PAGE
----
This is one of the next options to reduce emission levels while producing power from natural gas until a full transition to renewable resources and a clean, green hydrogen is possible.
What is green hydrogen
Hydrogen is considered the fuel of the future – it is available in almost unlimited quantities; it has a high energy density and it produces no emissions when burned. However, hydrogen does not naturally occur as a highly reactive element, so it must be obtained in targeted processes.
Several types of hydrogen are distinguished, according to the method and origin of its production. Most hydrogen today is extracted from fossil fuels while greenhouse gases are released. The long-term goal is therefore switching to so-called green hydrogen which is obtained from water through electrolysis for which only emission-free energy from renewable sources is used additionally.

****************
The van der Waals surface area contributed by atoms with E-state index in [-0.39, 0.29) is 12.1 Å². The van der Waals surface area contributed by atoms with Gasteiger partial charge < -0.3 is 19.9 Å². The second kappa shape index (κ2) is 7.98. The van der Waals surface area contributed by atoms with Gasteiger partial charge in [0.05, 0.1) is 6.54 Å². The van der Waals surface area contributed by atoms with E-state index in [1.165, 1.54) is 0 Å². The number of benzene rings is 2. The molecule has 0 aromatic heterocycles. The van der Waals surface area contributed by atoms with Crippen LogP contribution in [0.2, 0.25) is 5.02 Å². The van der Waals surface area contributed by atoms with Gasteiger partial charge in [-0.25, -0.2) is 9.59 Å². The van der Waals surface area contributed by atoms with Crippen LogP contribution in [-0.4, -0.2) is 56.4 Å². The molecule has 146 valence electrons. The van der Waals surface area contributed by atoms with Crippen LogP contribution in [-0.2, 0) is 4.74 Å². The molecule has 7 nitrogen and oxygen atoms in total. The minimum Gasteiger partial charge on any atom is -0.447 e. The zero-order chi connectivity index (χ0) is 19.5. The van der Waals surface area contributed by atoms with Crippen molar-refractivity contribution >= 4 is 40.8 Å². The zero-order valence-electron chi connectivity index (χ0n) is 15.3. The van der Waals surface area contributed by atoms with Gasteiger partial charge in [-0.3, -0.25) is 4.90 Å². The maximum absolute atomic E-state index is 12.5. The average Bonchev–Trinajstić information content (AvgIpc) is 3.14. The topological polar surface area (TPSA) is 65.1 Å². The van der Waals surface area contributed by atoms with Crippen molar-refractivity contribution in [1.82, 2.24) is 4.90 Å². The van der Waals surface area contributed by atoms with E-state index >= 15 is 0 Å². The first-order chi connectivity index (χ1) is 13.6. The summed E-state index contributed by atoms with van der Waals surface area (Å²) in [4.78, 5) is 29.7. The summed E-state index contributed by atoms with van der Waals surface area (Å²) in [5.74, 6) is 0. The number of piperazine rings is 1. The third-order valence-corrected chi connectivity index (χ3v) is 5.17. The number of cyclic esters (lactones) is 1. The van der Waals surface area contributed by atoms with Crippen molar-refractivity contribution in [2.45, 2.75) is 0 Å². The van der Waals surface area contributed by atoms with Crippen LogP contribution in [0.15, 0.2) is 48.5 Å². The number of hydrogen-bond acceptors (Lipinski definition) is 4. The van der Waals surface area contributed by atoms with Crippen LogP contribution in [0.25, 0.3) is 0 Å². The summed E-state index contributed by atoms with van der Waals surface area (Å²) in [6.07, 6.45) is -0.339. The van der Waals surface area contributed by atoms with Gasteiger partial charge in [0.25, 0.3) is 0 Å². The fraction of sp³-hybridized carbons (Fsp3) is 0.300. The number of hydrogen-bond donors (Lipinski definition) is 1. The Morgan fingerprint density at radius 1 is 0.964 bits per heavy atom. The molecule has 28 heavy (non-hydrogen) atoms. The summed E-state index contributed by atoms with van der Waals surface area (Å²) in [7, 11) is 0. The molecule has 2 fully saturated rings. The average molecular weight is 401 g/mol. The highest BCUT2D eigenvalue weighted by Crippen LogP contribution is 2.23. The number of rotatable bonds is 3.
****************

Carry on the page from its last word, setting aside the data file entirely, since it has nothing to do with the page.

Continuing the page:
Despite the undeniable advantages of green hydrogen, the lack of infrastructure and the high cost of its production, storage and distribution hinder its popular use. These days, one way to start using hydrogen is by blending it into natural gas. Up to its concentration of 20%, the existing gas piping can be used without the need for major modifications.
In addition to being well integrated into renewable energy systems, the CHP unit can already partially burn this renewable fuel, which is another undeniable advantage above and beyond its high efficiency and flexibility.